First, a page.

Men over 55, more likely to be unemployed
NASSAU, BAHAMAS — Despite possessing higher academic qualifications that their male counterparts, unemployment was higher among women in The Bahamas, according to the latest Labour Force Survey.
The survey was released by the Department of Statistics last Friday.
According to the data, the unemployment rate declined nationally from 10.7 per cent to 9.5 per cent during the six-month period.
While unemployment decreased in New Providence and Grand Bahama, the rate of joblessness increased in Abaco.
The unemployment rate for women dropped to 9.9 percent as of May 2019, compared to the 9.2 percent among men.
At the time of the survey, there were 22,635 people unemployed — 11,230 women and 11,405 men.
Among the 237,525 people employed, 102,730 were women and 112,160 were men.
“Young women, those aged 15-24 and core-aged women, those aged 25 to 54, were more likely to be unemployed than their male counterparts,” statisticians said.
“By contrast, men aged 55 years and over were slightly more likely to be unemployed when compared with women in the same age cohort.”
The trend of unemployment being higher among women was also observed in the previous survey.
Unemployment data for November 2018, showed that the unemployment rate for women reached 11.3 per cent compared to the 10 percent among men.
The department was unable to explain why unemployment was higher among women.
Among women aged 15 to 24, unemployment among women reached 20.7 percent, compared to the 19.5 per cent among men in the same age bracket.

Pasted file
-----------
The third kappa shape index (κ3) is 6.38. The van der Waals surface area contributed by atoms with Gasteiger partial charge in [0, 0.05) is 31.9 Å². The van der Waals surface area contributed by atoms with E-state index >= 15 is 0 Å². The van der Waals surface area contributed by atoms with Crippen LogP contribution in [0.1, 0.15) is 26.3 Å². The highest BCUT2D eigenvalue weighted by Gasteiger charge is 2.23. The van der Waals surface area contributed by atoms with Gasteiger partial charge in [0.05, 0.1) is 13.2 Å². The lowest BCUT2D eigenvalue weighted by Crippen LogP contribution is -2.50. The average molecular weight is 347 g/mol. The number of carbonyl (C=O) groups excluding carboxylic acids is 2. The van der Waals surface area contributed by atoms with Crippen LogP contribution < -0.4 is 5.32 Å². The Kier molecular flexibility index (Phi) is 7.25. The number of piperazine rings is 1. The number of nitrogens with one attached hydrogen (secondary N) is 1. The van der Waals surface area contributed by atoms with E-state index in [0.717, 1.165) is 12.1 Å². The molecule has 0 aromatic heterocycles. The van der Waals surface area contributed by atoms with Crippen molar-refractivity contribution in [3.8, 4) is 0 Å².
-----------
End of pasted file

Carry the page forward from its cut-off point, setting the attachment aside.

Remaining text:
Youth unemployment nationally was pegged at 20 per cent.
Last November, the unemployed rate for young women reached 24.1 per cent, compared to the 22.4 per cent for young men.
The trend is not dissimilar to that of other Caribbean countries.
According to the Caribbean Development Bank’s report, youth unemployment in the Caribbean — those between 15 and 24 — is among the highest in the world, reaching 42.7 percent.
Additional data released by the Department of Statistics showed that a greater percentage of unemployed women had achieved secondary school and had university degrees, compared to their counterparts.
The data showed that 67.2 per cent of unemployed women in the nation had completed secondary school, compared to the 62.5 per cent of unemployed men.
Similarly, 11.2 per cent of unemployed women completed university, compared to the 5.2 per cent of unemployed men.
A larger percent of unemployed men had not completed secondary school or had no schooling at all, compared to women, according to the data.
There was also a greater number of women than men who fell into the category of discouraged workers. This group accounts for people who have not looked for work because they believed no job opportunities were available in the labour market.
There were 875 men classified as a discouraged workers, compared to the 1,115 women.